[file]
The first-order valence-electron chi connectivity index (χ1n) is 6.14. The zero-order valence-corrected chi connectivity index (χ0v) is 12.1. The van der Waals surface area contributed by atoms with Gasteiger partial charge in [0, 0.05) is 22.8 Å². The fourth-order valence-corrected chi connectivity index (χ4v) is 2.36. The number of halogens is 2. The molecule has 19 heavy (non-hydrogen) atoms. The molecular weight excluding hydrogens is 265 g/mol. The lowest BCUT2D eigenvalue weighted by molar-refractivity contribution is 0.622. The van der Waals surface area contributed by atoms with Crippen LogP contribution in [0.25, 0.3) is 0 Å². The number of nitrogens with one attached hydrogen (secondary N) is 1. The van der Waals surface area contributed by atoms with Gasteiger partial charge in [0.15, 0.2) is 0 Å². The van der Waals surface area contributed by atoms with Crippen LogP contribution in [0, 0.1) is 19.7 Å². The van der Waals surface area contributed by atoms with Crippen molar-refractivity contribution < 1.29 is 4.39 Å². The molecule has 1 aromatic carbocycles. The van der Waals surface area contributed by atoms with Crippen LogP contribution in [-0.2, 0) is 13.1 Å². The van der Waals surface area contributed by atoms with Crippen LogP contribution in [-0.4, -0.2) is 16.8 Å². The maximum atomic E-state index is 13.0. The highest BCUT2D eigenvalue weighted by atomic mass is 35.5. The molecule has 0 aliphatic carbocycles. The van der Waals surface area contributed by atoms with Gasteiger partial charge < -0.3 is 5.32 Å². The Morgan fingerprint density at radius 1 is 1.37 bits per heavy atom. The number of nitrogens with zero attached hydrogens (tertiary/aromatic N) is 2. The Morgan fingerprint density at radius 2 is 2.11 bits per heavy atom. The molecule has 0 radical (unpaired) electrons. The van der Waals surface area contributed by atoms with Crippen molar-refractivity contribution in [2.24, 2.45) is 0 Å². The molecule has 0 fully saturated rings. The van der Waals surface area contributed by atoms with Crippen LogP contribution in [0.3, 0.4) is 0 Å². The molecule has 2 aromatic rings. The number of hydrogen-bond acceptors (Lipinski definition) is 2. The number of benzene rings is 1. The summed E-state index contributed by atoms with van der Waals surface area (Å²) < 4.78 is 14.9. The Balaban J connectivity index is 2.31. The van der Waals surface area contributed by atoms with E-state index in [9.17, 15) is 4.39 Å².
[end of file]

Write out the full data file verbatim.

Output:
The first-order valence-electron chi connectivity index (χ1n) is 6.14. The zero-order valence-corrected chi connectivity index (χ0v) is 12.1. The van der Waals surface area contributed by atoms with Gasteiger partial charge in [0, 0.05) is 22.8 Å². The fourth-order valence-corrected chi connectivity index (χ4v) is 2.36. The number of halogens is 2. The molecule has 19 heavy (non-hydrogen) atoms. The molecular weight excluding hydrogens is 265 g/mol. The lowest BCUT2D eigenvalue weighted by molar-refractivity contribution is 0.622. The van der Waals surface area contributed by atoms with Crippen LogP contribution in [0.25, 0.3) is 0 Å². The number of nitrogens with one attached hydrogen (secondary N) is 1. The van der Waals surface area contributed by atoms with Gasteiger partial charge in [0.15, 0.2) is 0 Å². The van der Waals surface area contributed by atoms with Crippen LogP contribution in [0, 0.1) is 19.7 Å². The van der Waals surface area contributed by atoms with Crippen molar-refractivity contribution < 1.29 is 4.39 Å². The molecule has 1 aromatic carbocycles. The van der Waals surface area contributed by atoms with Crippen LogP contribution in [-0.2, 0) is 13.1 Å². The van der Waals surface area contributed by atoms with Crippen LogP contribution in [-0.4, -0.2) is 16.8 Å². The maximum atomic E-state index is 13.0. The highest BCUT2D eigenvalue weighted by atomic mass is 35.5. The molecule has 0 aliphatic carbocycles. The van der Waals surface area contributed by atoms with Gasteiger partial charge < -0.3 is 5.32 Å². The Morgan fingerprint density at radius 1 is 1.37 bits per heavy atom. The number of nitrogens with zero attached hydrogens (tertiary/aromatic N) is 2. The Morgan fingerprint density at radius 2 is 2.11 bits per heavy atom. The molecule has 0 radical (unpaired) electrons. The van der Waals surface area contributed by atoms with Crippen molar-refractivity contribution in [2.24, 2.45) is 0 Å². The molecule has 0 fully saturated rings. The van der Waals surface area contributed by atoms with Crippen LogP contribution in [0.3, 0.4) is 0 Å². The molecule has 2 aromatic rings. The number of hydrogen-bond acceptors (Lipinski definition) is 2. The number of benzene rings is 1. The summed E-state index contributed by atoms with van der Waals surface area (Å²) < 4.78 is 14.9. The Balaban J connectivity index is 2.31. The van der Waals surface area contributed by atoms with E-state index in [9.17, 15) is 4.39 Å².